Photo copyright Tim Nicholson.
Grey Seal Halichoerus grypus taken on the Booroo, Isle of Man.
For more on diving the Booroo see our Isle of Man section.
Grey seals live in the North Atlantic Ocean. Half of the world's population are found on and around British coasts, and numbers here have doubled since 1960. However, the northeast Atlantic population as a whole (from Portugal to Norway and Iceland) is considered to be Endangered by the 2000 IUCN Red List. In many countries the seals can legally be killed for damaging fishing nets.
Grey seals come ashore to breed on exposed rocky shores. The females arrive at the breeding sites first, to give birth. When the males come ashore they compete for space nearest to the females. The oldest males get the best positions, but there is little fighting.
They feed mainly feed on fish, but will also sometimes take squid, octopus and crustaceans.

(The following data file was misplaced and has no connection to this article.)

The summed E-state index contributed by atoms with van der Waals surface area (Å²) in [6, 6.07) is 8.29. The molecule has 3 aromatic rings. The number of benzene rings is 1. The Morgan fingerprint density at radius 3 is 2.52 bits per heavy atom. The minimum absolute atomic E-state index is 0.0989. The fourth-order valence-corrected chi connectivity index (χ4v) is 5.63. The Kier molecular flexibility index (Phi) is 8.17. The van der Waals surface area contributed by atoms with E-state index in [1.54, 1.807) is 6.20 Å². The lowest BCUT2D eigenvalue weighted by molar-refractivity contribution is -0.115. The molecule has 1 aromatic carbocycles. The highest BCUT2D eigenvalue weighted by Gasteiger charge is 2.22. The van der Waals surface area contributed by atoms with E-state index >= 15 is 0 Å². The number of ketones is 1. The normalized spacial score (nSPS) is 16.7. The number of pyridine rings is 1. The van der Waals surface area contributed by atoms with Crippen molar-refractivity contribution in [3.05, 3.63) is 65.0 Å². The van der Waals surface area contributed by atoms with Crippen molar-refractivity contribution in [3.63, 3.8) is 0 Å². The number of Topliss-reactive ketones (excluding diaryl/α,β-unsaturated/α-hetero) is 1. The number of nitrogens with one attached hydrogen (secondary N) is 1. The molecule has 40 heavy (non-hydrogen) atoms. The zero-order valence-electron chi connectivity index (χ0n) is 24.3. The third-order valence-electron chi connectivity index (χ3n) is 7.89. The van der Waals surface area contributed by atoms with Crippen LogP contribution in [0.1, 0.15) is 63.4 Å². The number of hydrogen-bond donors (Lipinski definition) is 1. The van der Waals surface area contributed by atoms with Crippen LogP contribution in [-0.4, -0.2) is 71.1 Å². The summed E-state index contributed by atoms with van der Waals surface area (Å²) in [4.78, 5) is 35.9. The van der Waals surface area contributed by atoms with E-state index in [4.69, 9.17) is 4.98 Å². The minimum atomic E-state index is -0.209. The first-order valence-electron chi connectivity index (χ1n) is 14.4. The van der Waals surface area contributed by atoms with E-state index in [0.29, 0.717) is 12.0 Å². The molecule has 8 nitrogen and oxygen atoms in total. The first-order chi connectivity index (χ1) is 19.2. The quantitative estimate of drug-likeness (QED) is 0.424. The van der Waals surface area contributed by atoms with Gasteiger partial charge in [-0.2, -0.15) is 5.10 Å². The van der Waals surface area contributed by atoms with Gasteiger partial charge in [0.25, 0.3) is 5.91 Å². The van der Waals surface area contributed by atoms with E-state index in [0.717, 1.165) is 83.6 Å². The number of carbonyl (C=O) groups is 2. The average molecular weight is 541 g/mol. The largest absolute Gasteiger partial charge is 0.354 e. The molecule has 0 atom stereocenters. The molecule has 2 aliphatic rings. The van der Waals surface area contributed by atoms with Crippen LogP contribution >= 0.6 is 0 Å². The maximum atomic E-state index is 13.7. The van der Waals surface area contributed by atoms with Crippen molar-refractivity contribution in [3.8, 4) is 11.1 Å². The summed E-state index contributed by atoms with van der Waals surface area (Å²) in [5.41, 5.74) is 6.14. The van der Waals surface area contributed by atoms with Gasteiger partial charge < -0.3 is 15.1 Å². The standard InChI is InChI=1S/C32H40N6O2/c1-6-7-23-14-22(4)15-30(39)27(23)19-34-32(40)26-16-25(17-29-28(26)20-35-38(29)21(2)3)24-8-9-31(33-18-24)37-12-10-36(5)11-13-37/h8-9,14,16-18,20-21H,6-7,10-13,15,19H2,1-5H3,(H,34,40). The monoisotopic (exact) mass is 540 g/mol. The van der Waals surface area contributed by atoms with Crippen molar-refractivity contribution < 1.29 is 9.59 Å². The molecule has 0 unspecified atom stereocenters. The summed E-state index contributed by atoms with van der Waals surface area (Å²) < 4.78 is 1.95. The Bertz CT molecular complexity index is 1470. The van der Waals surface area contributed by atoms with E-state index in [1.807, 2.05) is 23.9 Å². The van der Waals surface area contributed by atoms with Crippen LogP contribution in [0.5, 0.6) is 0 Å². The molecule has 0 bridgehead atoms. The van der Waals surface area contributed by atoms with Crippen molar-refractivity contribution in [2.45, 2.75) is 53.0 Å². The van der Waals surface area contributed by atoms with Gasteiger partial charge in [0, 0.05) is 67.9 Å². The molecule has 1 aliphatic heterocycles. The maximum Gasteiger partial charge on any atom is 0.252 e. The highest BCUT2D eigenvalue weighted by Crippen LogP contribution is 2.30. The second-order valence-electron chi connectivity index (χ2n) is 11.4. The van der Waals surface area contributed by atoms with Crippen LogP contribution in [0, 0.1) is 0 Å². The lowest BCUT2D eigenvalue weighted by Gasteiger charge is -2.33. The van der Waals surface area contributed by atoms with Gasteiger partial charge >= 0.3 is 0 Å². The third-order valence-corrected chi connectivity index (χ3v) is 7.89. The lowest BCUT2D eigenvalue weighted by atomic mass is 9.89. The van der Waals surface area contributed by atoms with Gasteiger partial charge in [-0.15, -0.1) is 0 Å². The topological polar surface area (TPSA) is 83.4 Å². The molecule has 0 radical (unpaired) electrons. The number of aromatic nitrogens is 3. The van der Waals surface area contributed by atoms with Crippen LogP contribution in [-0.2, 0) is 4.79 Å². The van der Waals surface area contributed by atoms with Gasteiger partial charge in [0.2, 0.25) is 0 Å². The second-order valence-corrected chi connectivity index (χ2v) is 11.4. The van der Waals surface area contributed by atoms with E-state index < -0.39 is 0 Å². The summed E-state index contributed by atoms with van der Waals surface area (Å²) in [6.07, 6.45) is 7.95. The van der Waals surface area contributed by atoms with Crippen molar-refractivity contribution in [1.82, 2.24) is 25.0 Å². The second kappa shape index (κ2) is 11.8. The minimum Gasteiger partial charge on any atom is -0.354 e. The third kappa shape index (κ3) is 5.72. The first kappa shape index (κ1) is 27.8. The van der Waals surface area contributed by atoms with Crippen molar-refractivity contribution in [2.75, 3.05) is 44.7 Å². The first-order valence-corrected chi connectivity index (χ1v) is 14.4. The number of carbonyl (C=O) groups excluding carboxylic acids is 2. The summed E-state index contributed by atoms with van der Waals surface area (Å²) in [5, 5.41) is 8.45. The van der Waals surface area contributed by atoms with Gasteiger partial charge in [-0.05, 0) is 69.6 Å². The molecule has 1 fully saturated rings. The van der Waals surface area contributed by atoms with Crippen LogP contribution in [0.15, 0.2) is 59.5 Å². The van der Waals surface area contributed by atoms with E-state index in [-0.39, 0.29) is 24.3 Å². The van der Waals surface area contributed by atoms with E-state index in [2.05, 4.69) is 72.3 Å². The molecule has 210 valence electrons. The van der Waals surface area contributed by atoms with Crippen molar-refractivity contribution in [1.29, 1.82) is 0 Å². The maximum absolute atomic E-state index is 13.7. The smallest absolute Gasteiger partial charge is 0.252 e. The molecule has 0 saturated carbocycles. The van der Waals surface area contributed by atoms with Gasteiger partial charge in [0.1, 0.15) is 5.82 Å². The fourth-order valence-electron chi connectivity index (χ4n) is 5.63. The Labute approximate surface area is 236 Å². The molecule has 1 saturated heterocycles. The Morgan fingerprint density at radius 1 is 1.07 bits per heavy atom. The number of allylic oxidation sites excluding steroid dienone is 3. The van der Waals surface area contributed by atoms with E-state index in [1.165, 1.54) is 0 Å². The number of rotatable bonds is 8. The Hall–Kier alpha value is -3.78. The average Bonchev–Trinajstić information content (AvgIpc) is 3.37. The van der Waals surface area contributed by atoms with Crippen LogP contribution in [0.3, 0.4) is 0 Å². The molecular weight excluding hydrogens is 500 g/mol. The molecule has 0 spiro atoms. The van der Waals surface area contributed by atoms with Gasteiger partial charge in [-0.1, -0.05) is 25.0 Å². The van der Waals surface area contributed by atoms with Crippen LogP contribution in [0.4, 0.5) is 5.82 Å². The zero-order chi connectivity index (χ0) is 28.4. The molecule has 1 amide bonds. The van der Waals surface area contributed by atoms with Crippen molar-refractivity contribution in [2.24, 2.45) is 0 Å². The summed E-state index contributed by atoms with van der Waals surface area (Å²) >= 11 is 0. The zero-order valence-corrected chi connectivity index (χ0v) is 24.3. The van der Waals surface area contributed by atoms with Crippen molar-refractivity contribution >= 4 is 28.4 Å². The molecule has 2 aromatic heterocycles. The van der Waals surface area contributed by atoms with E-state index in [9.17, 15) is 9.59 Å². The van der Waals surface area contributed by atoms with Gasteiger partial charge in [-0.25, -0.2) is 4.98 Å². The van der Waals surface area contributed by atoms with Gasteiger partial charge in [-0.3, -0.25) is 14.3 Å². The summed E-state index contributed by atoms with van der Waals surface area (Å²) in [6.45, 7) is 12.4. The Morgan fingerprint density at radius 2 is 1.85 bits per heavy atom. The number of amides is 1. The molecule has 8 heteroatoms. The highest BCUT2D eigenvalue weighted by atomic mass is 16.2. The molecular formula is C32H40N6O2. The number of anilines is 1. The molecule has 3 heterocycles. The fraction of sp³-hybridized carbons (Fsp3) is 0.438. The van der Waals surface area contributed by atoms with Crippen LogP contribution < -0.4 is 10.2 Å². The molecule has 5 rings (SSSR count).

There are frequent calls for culls of grey seals - particularly in Canada, the United Kingdom and Ireland - by fishing interests who claim that seal predation is the reason behind reduced fish stocks and that a reduction in the number of grey seals would result in an increase in the amount of commercially landed fish. There is however no scientific evidence to support this argument.
There is a great variety in grey seal coat coloration and shading. Adult males, and some older adult females to a lesser extent, have a recognisable long "Roman" nose with wide nostrils, giving the species its name "horsehead" in Canada and its Latin name that translates as "hooked-nose pig of the sea".
Their lifespan generally ranges from fifteen to twenty-five years, but the oldest recorded living grey seal is 46 years old.
Dive sites and marine life of the Calf of Man and neighbouring area by Bill Sanderson, Bruce McGregor and Andrew Brierley, Immel Publishing Ltd, 1994, Paperback.
The Underwater Photographer: Digital and Traditional Techniques, by by Martin Edge, Paperback, 536 pages (2009)